- Molly Walsh
- Vehicles in Québec approaching the crossing at Highgate Springs
The Homeport store on Burlington's Church Street Marketplace employs several French speakers to offer friendly assistance to customers from Québec, but these days they don't need to say "bonjour" as often.
The weak exchange rate has reduced Canadian traffic at many Vermont stores, and now another blow to commerce could be looming — at the border.
A federal proposal to implement biometric screening such as fingerprinting and eye scans could bring longer lines and wait times when merchants are already worried about losing Canadian shoppers. It's important for border crossings to flow smoothly, said Homeport co-owner Frank Bouchett, who doesn't see the need for biometric screening.
"Anything they do like that," he said, "doesn't help our business."
The new layer of screening is a little-discussed side provision of President Donald Trump's controversial revised executive order on immigration. The same order that would restrict travel from six Muslim-majority countries also calls for border security using biometric checks.
Trump's order, which faces ongoing legal challenges, calls for "expedited completion" of a biometric entry-exit border screening system for people who are not U.S. citizens. It's unclear exactly how the policy would be rolled out, or when. It could require all noncitizens to be fingerprinted on a 10-digit scanner at the crossing or to submit to eye scans that border guards would perform with handheld devices — a more laborious and possibly lengthier process than the current review of documents.
Critics worry that crossing the 90-mile Vermont-Canadian border could become more of a hassle, and that some people will decide not to come at all.
"My huge fear here is that this is an action that would have the inevitable consequence of curtailing tourism and curtailing commerce and not enhancing security," Congressman Peter Welch (D-Vt.) told Seven Days.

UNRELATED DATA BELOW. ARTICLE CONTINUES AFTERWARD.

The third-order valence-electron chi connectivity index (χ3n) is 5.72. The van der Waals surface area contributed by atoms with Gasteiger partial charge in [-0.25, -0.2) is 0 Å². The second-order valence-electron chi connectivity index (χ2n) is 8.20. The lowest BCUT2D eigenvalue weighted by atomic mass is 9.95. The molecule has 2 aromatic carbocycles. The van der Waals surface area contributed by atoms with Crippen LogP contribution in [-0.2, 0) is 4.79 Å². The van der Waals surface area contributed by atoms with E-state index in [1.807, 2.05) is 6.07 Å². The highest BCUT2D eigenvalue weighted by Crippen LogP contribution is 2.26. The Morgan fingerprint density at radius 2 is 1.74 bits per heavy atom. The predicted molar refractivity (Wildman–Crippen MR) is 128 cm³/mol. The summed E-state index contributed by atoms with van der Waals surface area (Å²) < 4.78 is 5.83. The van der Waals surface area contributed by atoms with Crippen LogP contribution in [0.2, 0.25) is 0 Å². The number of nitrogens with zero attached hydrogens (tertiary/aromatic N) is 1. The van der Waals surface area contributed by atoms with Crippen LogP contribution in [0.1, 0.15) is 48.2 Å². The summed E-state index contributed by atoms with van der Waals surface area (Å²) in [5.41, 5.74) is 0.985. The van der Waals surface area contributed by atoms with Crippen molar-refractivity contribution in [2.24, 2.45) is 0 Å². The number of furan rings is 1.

The weak Canadian dollar and proposed enhanced screenings are not the only worry these days for the many Vermont businesses that rely heavily on visitors from the North. The Montréal press has reported many stories about Canadians who have been turned back at the border in recent months. Some businesspeople say they are concerned about potential boycotts to protest U.S. immigration policies.
That could dent Vermont's tourist economy. About 650,000 Canadians, mostly from Québec, visited Vermont in 2015 and spent roughly $152 million in Canadian currency — $120 million in U.S. dollars. That's according to Statistics Canada, the country's government data agency. The figure is down from $182 million Canadian loonies spent in 2013.
Worry about the Vermont economy led Welch to join five fellow members of Congress, all from states that border Canada, in writing U.S. Department of Homeland Security Secretary John F. Kelly a letter of concern about the proposal to routinely subject visitors to biometric screening.
Every day, nearly 400,000 people cross the U.S.-Canada border, according to the letter, which urges the U.S. to move slowly and cooperate with Canada on any new screenings. Increased border congestion could lead to "profound economic consequences" for northern border communities, the letter states.
"My hope is that we'll be able to kill it," Welch said of the proposal.
Over time, border traffic goes up and down, influenced by the exchange rate, gas prices and required documentation.
Washington, D.C., decision makers have long signaled support of stronger security at the borders. President Bill Clinton signed a law authorizing biometric screenings in the 1990s, but it was never implemented. Congress passed a similar measure after the 9/11 terror attacks in 2001. That law, too, has never been fully carried out due to its expense, logistical challenges and resistance from civil libertarians. They see widespread government collection of biometric information as a scary intrusion on personal privacy.
Supporters of Trump's plan say it would help reduce the use of fake travel documents. Fingerprints, after all, can't be forged.
Biometrics might sound like something out of a James Bond spy movie, but the technology is fast becoming part of everyday transactions and personal security in the digital age. Scanners and cameras record physical characteristics such as fingerprints, faces, irises or even the sound of a person's voice. The data can be stored in a computer system or in an electronic chip on a document — such as the U.S. e-Passport.
Some personal computers and phones have a fingerprint login option, and some theme parks use a finger-scanning entry system for visitors.